Wim van Dam (Solvang, CA)---SBCO #362: Little Blue Heron
    Get your SBA S&D fix at
    Begin forwarded message:
    From: "Thomas Turner tomleeturner@... [sbcobirding]" <>
    Subject: [sbcobirding] Franklin's Gull and Frigate Bills in county
    Date: 2015, June 22 at 09:37:43 PDT
    Reply-To: Thomas Turner <tomleeturner@...>
    Hi all,
    I should also report that my colleagues Hilary and Doug (who recently found a Sandhill Crane in Devereux) had two frigate birds over their house this morning (~ Ocean Meadows). I didn’t see them, but they work on birds on Pacific Islands and are a reliable source. Perhaps the same ones seen in Ventura yesterday. They were headed North.
  16. -back to top-
  17. new photos of rare birds LINK
    DATE: Feb 3, 2015 @ 10:29am, 3 year(s) ago
    I just placed a bunch of new photos of rare birds in CA including Common Scoter, Rustic Bunting, Rusty Blackbird, Brambling etc on my website. Click on Photo Gallery tab on my homepage, then Recent Photos gallery to see the images.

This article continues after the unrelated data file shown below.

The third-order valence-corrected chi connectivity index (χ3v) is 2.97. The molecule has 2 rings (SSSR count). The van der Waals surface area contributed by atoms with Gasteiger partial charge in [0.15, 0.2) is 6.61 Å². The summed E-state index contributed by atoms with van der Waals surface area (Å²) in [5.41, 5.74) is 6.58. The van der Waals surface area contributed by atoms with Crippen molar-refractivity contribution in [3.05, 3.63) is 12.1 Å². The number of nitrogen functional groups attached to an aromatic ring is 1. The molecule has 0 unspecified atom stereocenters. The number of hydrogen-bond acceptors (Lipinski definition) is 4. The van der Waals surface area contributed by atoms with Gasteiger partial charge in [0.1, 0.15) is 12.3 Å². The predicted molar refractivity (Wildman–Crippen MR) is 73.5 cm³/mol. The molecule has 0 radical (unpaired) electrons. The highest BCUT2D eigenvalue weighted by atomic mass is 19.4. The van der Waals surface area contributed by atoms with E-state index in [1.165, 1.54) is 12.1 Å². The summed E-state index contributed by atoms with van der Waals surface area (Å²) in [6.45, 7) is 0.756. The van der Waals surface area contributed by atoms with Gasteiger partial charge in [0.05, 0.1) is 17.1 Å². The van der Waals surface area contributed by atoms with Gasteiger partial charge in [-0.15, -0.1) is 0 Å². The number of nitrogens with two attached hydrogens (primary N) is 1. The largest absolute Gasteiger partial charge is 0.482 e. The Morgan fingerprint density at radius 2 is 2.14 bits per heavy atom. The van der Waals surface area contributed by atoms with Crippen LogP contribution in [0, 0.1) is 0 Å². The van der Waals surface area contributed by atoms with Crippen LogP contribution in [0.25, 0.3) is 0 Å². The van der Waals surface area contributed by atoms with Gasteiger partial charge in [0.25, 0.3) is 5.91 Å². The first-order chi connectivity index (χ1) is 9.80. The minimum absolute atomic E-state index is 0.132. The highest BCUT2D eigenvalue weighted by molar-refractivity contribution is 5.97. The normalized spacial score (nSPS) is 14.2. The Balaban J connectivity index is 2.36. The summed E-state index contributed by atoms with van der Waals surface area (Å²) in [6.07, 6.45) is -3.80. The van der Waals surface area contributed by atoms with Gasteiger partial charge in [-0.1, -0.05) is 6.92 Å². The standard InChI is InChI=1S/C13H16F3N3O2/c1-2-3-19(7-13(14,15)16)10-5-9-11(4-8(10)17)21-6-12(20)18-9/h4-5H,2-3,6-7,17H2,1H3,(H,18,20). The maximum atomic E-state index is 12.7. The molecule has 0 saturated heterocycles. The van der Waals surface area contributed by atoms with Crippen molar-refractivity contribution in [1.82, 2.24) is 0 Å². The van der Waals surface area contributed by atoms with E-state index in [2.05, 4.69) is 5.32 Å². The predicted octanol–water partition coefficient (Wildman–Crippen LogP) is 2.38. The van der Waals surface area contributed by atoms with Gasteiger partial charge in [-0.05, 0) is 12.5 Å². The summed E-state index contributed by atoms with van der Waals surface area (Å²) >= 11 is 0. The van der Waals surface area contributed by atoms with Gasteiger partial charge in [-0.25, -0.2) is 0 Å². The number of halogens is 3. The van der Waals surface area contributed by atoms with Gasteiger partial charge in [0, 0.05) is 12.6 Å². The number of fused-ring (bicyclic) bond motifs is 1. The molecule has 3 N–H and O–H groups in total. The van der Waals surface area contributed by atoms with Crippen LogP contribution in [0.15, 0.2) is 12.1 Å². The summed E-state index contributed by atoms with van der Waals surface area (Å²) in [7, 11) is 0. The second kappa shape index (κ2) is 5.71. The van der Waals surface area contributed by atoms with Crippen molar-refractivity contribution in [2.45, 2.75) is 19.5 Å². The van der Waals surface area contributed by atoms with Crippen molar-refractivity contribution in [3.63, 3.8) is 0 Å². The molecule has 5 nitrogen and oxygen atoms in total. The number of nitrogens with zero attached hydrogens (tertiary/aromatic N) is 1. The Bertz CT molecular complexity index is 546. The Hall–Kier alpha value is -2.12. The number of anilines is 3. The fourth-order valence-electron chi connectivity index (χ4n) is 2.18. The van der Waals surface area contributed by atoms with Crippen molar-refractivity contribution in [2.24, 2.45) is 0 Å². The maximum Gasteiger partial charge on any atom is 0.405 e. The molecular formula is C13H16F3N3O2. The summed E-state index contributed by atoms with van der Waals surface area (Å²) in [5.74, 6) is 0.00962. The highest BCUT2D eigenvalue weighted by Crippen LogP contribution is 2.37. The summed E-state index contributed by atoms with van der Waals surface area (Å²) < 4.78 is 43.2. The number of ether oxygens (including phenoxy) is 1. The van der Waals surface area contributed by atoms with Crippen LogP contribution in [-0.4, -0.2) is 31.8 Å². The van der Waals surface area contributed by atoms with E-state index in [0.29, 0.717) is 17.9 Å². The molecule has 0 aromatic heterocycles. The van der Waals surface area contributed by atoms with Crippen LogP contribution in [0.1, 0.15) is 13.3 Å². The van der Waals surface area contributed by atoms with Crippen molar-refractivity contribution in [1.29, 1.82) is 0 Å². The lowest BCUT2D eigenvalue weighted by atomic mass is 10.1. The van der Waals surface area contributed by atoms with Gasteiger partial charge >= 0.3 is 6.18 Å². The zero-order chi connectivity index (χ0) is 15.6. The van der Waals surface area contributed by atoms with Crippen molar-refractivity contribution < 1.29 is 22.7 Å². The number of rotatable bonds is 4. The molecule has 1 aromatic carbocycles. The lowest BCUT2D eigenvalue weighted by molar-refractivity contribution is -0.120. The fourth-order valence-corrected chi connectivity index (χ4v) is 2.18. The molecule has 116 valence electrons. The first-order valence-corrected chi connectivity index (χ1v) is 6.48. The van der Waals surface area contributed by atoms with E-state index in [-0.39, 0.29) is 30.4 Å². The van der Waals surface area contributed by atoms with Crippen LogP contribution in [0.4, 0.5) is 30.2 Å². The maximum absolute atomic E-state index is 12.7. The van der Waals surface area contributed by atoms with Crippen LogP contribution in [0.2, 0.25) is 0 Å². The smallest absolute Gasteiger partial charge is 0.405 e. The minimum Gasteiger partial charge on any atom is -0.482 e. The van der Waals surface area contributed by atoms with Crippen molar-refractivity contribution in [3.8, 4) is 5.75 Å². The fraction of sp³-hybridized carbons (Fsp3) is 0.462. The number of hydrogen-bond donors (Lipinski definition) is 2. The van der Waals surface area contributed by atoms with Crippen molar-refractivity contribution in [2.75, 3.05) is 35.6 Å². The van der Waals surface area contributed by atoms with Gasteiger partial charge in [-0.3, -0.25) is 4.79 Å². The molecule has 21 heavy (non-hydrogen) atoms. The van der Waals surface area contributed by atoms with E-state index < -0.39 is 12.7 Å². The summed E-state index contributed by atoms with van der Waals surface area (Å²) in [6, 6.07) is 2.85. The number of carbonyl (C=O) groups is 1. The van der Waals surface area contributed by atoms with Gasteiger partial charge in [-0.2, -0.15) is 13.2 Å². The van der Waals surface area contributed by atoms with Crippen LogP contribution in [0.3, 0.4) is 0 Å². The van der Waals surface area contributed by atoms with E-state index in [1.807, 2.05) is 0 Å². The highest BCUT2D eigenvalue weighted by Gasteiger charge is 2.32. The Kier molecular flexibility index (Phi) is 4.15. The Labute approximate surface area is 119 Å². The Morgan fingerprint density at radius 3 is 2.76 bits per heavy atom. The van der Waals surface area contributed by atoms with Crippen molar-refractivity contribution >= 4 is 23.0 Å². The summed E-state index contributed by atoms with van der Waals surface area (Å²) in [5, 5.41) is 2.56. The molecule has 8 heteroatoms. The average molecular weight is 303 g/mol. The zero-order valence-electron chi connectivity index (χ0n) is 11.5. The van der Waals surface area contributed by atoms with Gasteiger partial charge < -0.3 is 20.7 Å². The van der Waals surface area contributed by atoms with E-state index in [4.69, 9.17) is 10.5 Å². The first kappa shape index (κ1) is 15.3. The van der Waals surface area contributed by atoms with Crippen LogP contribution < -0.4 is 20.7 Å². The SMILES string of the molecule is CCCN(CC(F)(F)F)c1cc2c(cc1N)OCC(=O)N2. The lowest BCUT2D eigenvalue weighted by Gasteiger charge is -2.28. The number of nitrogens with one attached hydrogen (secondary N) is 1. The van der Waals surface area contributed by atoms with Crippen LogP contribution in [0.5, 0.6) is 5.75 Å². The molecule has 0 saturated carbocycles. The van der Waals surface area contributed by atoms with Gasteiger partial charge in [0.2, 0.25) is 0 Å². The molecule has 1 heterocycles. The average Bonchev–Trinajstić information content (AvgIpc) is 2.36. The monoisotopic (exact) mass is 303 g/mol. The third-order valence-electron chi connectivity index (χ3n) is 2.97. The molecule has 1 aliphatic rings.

The male Black-throated Blue Warbler, Oak Titmouse (accidental in Del Norte), Sandhill Crane were all seen by us yesterday along with the Common Scoter (first North American record except for one record in Greenland)…..go get that bird!
    John SterlingVVVVVVVVVVVVVVVVVV26 Palm AveWoodland, CA 95695530 908-3836jsterling@...www.sterlingbirds.comMonterey 375-4658
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  19. Northeastern California 12/1-12/3 LINK
    DATE: Dec 5, 2013 @ 4:52pm, 4 year(s) ago
    Birders -
    The past few days I birded northeastern California with Dan Maxwell, Amy Patten and Officer Adam Searcy. We spent most of our time in Modoc and Siskiyou Counties. Highlights are below.
    11/30 - An extremely late WESTERN KINGBIRD was refound on the auto tour loop at Sacramento National Wildlife Refuge, northwest of the big viewing platform.